The shameless promotion of the coin business and extraordinary search for special rare coins did not begin with the explosion of the Internet. It can be traced to legendary coin dealer B. Max Mehl. From the empire he built in Austin, Texas, Mehl was probably the first coin dealer to market coins to the general public.
Mehl started advertising in The Numismatist in 1903 and in the following year issued his first catalog. In 1906, Mehl paid $12.50 to advertise in Collier’s magazine offering his Star Coin Book for 10-cents. Later, Mehl would expand the book and sell it for $1.
Benjamin Maximillian Mehl was born in Łódź, Russia (now Poland) in 1884. His family immigrated to the United States in 1895 and worked as a shoe salesman before he became a coin dealer. Stories about his relentless promotion report that he was shipping coins to more than 30,000 times a year.
Mehl is famous for his advertising that he “Will pay $50 for a nickel of 1913 with Liberty Head, not Buffalo.” Although he never found one, that did not stop him from advertising and trying.
Then there is the catalog, Star Coin Book. Before the Red Book, Blue Book, and Standard Catalog, there were few books that provided this amount of information and was affordable to the general public. The Star Coin Book was his marketing tool to make and keep people interested and to keep the orders coming in.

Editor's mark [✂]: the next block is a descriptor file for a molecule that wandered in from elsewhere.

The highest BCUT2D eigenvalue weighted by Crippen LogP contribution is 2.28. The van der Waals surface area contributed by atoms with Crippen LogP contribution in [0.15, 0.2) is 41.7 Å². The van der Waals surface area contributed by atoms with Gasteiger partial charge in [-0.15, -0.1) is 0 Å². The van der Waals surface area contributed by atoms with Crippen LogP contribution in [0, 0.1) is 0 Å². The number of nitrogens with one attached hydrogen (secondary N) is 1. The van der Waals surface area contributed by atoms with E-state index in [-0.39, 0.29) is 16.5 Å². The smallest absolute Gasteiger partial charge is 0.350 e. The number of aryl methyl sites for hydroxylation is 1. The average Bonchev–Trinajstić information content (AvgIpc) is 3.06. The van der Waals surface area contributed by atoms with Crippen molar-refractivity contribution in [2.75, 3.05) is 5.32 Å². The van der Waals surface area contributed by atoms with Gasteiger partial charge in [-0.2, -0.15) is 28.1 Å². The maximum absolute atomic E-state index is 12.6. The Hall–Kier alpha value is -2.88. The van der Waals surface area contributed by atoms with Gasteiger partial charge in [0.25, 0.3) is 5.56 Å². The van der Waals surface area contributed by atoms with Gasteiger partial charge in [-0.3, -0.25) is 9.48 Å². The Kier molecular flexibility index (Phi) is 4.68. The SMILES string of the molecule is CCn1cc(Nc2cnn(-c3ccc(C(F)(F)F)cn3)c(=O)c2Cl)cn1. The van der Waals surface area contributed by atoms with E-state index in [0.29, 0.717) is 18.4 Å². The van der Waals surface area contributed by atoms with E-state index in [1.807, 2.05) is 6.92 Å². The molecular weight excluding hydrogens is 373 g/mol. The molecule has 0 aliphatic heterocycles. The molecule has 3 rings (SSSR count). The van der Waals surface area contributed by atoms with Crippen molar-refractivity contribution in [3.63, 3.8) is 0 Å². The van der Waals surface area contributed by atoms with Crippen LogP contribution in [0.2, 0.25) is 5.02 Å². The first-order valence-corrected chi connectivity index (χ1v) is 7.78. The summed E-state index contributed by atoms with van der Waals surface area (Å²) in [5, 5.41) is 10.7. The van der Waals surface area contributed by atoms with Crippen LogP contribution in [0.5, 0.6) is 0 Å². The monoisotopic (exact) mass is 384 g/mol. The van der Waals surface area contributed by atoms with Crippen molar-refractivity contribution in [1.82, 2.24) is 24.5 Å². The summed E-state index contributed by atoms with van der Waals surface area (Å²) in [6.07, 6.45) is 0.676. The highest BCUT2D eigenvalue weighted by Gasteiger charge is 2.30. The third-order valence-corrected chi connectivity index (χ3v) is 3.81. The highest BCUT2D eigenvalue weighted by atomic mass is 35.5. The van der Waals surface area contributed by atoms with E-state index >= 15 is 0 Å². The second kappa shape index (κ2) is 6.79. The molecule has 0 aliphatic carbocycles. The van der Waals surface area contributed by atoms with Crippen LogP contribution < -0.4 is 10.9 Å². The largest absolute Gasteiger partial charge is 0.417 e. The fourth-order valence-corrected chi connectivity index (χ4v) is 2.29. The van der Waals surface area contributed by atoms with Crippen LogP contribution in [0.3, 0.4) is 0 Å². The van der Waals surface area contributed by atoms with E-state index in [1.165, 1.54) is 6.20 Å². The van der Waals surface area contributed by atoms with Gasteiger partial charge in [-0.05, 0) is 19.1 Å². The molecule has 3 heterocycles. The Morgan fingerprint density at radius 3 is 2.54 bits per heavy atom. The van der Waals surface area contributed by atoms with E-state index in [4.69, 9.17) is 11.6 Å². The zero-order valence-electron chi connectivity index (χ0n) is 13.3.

Mehl sold so many catalogs that one can be purchased for as little as $5.00 or as high as $50.00 depending on the year and condition. Many are in poor condition since they were not meant to be saved. Mehl wanted people to buy a new catalog every year.
Imagine my surprise when I was going through a box of odd books that I purchased from an estate and found a 1925 edition of The Star Rare Coin Encyclopedia and Premium Catalog. I picked up the book, paused as I tried to focus on the well-worn cover, and smiled as I realized what I had found.
The book is not in good condition but it is part of numismatic lore. It is Mehl’s work as a cataloger and seller of coins and some currency. It is page after page of coins and the values that he would pay if you wanted to sell your coins. These values are a range of what he would pay and he notes that is based on the condition of the coin. He does include a description of the differences in condition and most coin types include some type of picture, whether it is a photographic plate or a line drawing.
After the lists there are a few pages of history of coins, “Coins Past and Present” that is followed by coins he has for sale. All sales were done by phone or by postal mail. Remember, this was long before fax machines and the Internet!
There are both contemporary and modern writings about Mehl that describe him as a huckster and mendacious. Others describe him as a genius of marketing that helped grow the hobby. Regardless, Mehl has a place is numismatic history that has to be respected for being able to use the tools he had to build a successful business.